Tuesday, August 09, 2016

CAFC in CSB-System: BRI is not a monolithic standard

The issue was "what standard" of review is applied in re-exams, when the patent has expired:

The ’953 patent expired on May 20, 2014, after the
examiner issued a final rejection but before consideration
by the Board. The Board’s decision acknowledged that
the patent had expired, but nevertheless applied the BRI
standard. The Board contended that employing BRI was
proper because CSB had the opportunity to amend its
patent claims while they were pending before the examiner
in the reexamination, as the patent had yet to expire.
We disagree with the Board’s approach. When a patent
expires during a reexamination proceeding, the PTO
should thereafter apply the Phillips standard for claim
construction. We hold as much regardless of whether this
means that the Board applies a different standard than
the examiner. Our decision in In re Rambus, Inc. (Rambus
II), 753 F.3d 1253 (Fed. Cir. 2014) is instructive. In
Rambus II, the patent undergoing reexamination expired
after the examiner issued a right of appeal notice. See id.
at 1255–56; Rambus II Joint Appendix at 64, 130. While
the Board’s decision did not indicate whether it reviewed
the examiner’s claim construction under the BRI standard
or the Phillips standard,see Rambus II Joint Appendix at
1–54, on appeal we indicated that we must use the Phillips
standard because the patent had expired during the
appeal before the Board. Rambus II, 753 F.3d at 1256; see
also Facebook, Inc. v. Pragmatus AV, LLC, 582 F. App’x
864, 868–69 (Fed. Cir. 2014) (non-precedential) (applying
Phillips standard when patent expired after the Board’s
reexamination decision pending appeal to the Federal

The PTO argues that because the Board operates as a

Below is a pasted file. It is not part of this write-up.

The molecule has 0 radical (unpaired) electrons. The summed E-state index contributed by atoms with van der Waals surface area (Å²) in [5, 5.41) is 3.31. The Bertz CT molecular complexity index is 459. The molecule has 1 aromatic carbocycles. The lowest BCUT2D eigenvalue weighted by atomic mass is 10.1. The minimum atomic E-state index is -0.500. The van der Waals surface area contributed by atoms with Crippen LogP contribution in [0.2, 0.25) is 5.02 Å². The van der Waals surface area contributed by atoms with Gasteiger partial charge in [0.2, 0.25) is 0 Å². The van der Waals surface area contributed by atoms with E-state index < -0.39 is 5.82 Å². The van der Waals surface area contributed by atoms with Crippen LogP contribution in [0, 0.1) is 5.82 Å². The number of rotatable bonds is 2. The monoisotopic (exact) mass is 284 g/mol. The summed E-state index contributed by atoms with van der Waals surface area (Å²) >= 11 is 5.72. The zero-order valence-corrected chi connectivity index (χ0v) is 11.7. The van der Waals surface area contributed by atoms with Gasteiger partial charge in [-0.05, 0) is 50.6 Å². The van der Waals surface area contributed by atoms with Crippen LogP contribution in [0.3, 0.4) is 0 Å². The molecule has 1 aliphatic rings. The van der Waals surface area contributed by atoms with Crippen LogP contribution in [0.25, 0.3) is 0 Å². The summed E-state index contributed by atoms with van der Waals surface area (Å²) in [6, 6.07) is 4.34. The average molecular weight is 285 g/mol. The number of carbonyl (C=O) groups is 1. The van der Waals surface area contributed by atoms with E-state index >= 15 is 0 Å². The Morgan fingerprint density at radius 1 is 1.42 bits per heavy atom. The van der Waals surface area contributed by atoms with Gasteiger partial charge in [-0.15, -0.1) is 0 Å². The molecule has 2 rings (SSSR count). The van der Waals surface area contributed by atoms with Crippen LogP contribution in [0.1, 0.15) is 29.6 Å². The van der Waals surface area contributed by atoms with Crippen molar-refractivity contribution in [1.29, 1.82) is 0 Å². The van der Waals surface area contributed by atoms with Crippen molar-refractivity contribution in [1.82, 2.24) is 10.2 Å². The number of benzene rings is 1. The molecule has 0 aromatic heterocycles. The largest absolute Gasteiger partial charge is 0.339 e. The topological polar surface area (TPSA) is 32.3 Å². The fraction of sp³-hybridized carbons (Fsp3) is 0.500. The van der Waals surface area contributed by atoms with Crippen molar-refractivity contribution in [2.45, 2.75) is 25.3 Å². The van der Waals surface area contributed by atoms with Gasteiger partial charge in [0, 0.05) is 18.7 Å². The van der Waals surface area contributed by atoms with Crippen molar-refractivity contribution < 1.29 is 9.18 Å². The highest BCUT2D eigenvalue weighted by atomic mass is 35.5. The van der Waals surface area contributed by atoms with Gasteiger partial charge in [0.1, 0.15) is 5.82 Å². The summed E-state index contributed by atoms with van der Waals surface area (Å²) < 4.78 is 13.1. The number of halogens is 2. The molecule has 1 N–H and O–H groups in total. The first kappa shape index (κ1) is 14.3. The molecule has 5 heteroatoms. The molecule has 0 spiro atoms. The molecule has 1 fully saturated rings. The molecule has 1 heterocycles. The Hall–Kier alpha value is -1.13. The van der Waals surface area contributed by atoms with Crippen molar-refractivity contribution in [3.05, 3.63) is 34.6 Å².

tribunal of review for the examiner’s work, the Board
must scrutinize claims consistent with the standard used
by the examiner in the first instance, even after a patent
has expired. But, if anything, the Phillips standard
would result in a more narrow claim scope and, consequently,
we see little chance of the Board issuing new
grounds of rejection based on a narrower claim scope. See
Facebook, 582 F. App’x at 869 (explaining that construction
of term under the BRI standard “cannot be narrower”
than that under the Phillips standard). In many cases,
the claim construction will be the same under the Phillips
and BRI standards. See, e.g., Proxyconn, 789 F.3d at 1302
n.1 (noting that the claim term under review had the
same construction under the BRI and Phillips standards);
Facebook, 582 F. App’x at 869 (“The broadest reasonable
interpretation of a claim term may be the same as or
broader than the construction of a term under the Phillips

We are also not persuaded by the PTO’s argument
that BRI should apply here because the patent owner
could have amended its claims while before the examiner.
The policy underlying our embrace of BRI in limited
circumstances does not extend to cases where a patent
expires during a reexamination because the patent owner’s
ability to amend is substantially diminished when
this occurs regardless of the stage of the reexamination.
Under the PTO’s regulations, a patentee may not amend a
claim that expires during prosecution. 37 C.F.R.
§ 1.530(j) (“No amendment may be proposed for entry in
an expired patent.”). Moreover, patents that expire
during an appeal to the Board, as in this case, will not be
issued with amended claims even if the patent owner
amended them while before the examiner. See Institut
Pasteur & Universite Pierre Et Marie Curie v. Focarino,
738 F.3d 1337, 1343 (Fed. Cir. 2013) (holding that, under
§ 1.530(j), (k), “the PTO may not issue the amended claim
now that the patent has expired” after the Board issued a
reexamination decision). Because it is not always clear
how much time a Board appeal will take and at what
point a patent owner can reopen prosecution and amend
its claims, and we do not think an inquiry into whether or
not a patent owner could have amended its claims, or
speculation as to whether the patent owner could in the
future have an opportunity to amend its claims, should
resolve the question.

In sum, we hold that BRI is not a monolithic standard
that the Board can use even after a patent expires.
Rather, consistent with our prior precedent and customary
practice, we reaffirm that once a patent expires, the
PTO should apply the Phillips standard for claim construction.


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